An Israeli-Russian academic who had been missing in Iraq for months is being held by the pro-Iran armed faction Kataeb Hezbollah, the Israeli prime minister's office announced on Wednesday.
Kataeb Hezbollah is a powerful faction of Iraq's Hashed al-Shaabi, Iran-backed former paramilitaries that were integrated into the Iraqi security forces in recent years.
"Elizabeth Tsurkov is still alive and we hold Iraq responsible for her safety and well-being," a statement released by Israeli Prime Minister Benjamin Netanyahu's office said.
Tsurkov had visited Iraq "on her Russian passport at her own initiative pursuant to work on her doctorate and academic research on behalf of Princeton University in the U.S.," the statement said.
According to an Iraqi intelligence source, Tsurkov was kidnapped in the Iraqi capital Baghdad "at the beginning of Ramadan," the Muslim fasting month which this year commenced on March 23.
She had arrived in Baghdad "at the beginning of December 2022," a Western diplomat stationed in Iraq said on condition of anonymity.
The last tweet Tsurkov posted was on March 21, in which she shared an article she had written for U.S.-based think-tank New Lines Institute.
In Baghdad, she had focused on pro-Iran factions and the movement of Iraqi Shiite leader Moqtada Sadr as part of her research on the region, according to several journalists who had met her.
Tsurkov was abducted as she was leaving a cafe in the Iraqi capital's Karrada neighborhood, the Iraqi intelligence source said.
AFP obtained from the same source a video recorded by a surveillance camera at the cafe in which a young woman is seen leaving accompanied by a man.
According to the source, the woman was Tsurkov and the man accompanying her was the kidnapper, a member of a pro-Iran Iraqi group.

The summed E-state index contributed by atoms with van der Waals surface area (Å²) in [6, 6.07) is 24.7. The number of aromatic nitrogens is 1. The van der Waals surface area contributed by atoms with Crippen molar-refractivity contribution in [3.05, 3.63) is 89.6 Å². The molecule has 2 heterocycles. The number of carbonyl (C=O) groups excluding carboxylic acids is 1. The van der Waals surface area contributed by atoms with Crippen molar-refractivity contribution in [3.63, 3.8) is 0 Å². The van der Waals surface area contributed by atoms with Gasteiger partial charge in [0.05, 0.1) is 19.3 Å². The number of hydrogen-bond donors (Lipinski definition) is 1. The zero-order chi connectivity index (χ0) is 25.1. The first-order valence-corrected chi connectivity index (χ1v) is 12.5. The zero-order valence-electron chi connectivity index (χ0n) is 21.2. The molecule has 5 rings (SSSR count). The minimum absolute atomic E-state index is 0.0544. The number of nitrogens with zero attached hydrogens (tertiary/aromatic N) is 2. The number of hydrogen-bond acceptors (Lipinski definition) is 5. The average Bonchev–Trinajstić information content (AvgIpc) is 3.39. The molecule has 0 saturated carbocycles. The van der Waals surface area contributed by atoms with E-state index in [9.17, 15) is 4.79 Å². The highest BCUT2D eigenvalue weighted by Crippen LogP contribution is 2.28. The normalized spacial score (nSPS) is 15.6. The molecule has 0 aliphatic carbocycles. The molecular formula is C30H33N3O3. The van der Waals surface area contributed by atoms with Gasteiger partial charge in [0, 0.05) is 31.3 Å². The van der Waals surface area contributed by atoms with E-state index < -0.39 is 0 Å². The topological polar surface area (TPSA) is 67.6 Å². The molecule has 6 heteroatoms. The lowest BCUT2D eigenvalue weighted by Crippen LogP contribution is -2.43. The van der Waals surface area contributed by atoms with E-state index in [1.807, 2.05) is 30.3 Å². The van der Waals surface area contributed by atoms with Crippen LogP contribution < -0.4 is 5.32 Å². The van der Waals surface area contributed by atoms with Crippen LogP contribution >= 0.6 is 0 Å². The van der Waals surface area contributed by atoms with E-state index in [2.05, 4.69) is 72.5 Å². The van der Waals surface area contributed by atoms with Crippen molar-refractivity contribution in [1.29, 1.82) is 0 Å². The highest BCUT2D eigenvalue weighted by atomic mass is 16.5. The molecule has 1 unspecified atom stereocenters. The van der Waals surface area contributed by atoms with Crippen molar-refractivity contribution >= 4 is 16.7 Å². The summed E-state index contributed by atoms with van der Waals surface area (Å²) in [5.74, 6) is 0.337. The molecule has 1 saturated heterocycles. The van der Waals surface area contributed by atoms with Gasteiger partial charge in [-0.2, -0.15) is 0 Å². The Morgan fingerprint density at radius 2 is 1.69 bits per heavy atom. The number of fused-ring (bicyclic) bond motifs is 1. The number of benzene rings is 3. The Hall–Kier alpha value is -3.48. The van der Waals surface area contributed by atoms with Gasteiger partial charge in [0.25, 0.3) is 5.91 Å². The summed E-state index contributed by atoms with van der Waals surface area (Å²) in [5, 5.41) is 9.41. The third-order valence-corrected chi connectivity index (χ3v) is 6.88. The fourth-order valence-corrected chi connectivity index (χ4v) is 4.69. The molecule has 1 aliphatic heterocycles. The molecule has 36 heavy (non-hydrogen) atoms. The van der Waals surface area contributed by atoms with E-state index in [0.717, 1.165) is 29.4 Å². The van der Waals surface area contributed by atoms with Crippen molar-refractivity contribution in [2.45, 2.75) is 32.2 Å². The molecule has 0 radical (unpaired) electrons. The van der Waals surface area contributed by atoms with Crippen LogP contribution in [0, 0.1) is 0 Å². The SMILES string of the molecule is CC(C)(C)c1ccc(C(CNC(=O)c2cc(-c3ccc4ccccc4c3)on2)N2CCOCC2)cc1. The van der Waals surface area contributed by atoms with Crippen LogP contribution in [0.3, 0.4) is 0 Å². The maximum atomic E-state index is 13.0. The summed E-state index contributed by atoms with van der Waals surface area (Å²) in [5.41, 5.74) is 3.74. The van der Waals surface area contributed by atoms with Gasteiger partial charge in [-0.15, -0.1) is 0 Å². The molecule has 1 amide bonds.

AFP could not independently verify the authenticity of the video.
No group has so far claimed responsibility for her abduction.
Many pro-Iran factions have now been integrated into Iraq's security forces but critics say some of these groups still continue to operate without accountability.
At the end of May, a member of the Iraqi intelligence services told AFP he had received an order from his superiors to halt an investigation into her disappearance.
In late April, the Russian Foreign Ministry told AFP: "Unfortunately, at this moment the Russian embassies in Iraq and Iran do not have any information on the whereabouts of Elizabeth Tsurkov or about her Russian citizenship."
The ministry added it had not been provided with any "information of her possible kidnapping in Iraq."
Witnesses who knew her said Tsurkov used to freely move around in Baghdad.
She had been active on social media and had been in contact with several journalists and researchers across the region.
On her personal website, she said she spoke English, Hebrew, Russian and Arabic.
She was a fellow at the New Lines Institute for Strategy and Policy, as well as a research fellow at the Forum for Regional Thinking, an Israeli-Palestinian think-tank based in Jerusalem, her website adds.
Her research was driven by a desire to "understand and convey" the views and experiences of people in the Middle East, she wrote.
She also wanted to "highlight abuses by powerful actors, whether they are dictatorial regimes, armed groups or foreign countries intervening in the region."